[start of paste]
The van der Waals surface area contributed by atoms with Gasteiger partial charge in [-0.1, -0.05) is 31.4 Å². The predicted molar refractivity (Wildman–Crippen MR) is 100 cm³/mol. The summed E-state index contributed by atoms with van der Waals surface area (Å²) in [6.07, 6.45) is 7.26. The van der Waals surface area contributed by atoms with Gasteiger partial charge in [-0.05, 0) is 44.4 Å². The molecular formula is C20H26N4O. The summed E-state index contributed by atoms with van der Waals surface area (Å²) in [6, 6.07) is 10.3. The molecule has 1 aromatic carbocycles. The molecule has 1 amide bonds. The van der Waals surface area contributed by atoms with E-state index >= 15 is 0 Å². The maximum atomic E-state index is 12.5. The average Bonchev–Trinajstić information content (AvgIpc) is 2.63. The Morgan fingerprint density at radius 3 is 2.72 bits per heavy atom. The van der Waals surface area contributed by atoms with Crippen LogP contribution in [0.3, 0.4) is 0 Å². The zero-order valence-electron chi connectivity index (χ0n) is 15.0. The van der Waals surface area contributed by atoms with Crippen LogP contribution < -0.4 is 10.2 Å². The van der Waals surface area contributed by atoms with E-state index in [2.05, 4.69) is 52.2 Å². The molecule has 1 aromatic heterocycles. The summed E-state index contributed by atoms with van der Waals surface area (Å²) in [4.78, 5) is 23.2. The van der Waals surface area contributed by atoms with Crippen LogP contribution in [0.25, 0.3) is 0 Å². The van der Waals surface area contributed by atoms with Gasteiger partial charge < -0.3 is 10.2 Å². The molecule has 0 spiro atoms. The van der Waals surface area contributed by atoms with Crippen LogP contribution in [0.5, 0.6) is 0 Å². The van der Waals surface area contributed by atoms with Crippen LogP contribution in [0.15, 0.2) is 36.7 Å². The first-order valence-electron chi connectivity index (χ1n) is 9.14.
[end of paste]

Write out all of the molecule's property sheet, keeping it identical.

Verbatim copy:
The van der Waals surface area contributed by atoms with Gasteiger partial charge in [-0.1, -0.05) is 31.4 Å². The predicted molar refractivity (Wildman–Crippen MR) is 100 cm³/mol. The summed E-state index contributed by atoms with van der Waals surface area (Å²) in [6.07, 6.45) is 7.26. The van der Waals surface area contributed by atoms with Gasteiger partial charge in [-0.05, 0) is 44.4 Å². The molecular formula is C20H26N4O. The summed E-state index contributed by atoms with van der Waals surface area (Å²) in [6, 6.07) is 10.3. The molecule has 1 aromatic carbocycles. The molecule has 1 amide bonds. The van der Waals surface area contributed by atoms with E-state index >= 15 is 0 Å². The maximum atomic E-state index is 12.5. The average Bonchev–Trinajstić information content (AvgIpc) is 2.63. The Morgan fingerprint density at radius 3 is 2.72 bits per heavy atom. The van der Waals surface area contributed by atoms with Crippen LogP contribution in [0.3, 0.4) is 0 Å². The zero-order valence-electron chi connectivity index (χ0n) is 15.0. The van der Waals surface area contributed by atoms with Crippen LogP contribution < -0.4 is 10.2 Å². The van der Waals surface area contributed by atoms with E-state index in [2.05, 4.69) is 52.2 Å². The molecule has 1 aromatic heterocycles. The summed E-state index contributed by atoms with van der Waals surface area (Å²) in [4.78, 5) is 23.2. The van der Waals surface area contributed by atoms with Crippen LogP contribution in [0.25, 0.3) is 0 Å². The van der Waals surface area contributed by atoms with Gasteiger partial charge < -0.3 is 10.2 Å². The molecule has 0 spiro atoms. The van der Waals surface area contributed by atoms with Crippen LogP contribution in [0.5, 0.6) is 0 Å². The van der Waals surface area contributed by atoms with Crippen LogP contribution in [0.15, 0.2) is 36.7 Å². The first-order valence-electron chi connectivity index (χ1n) is 9.14.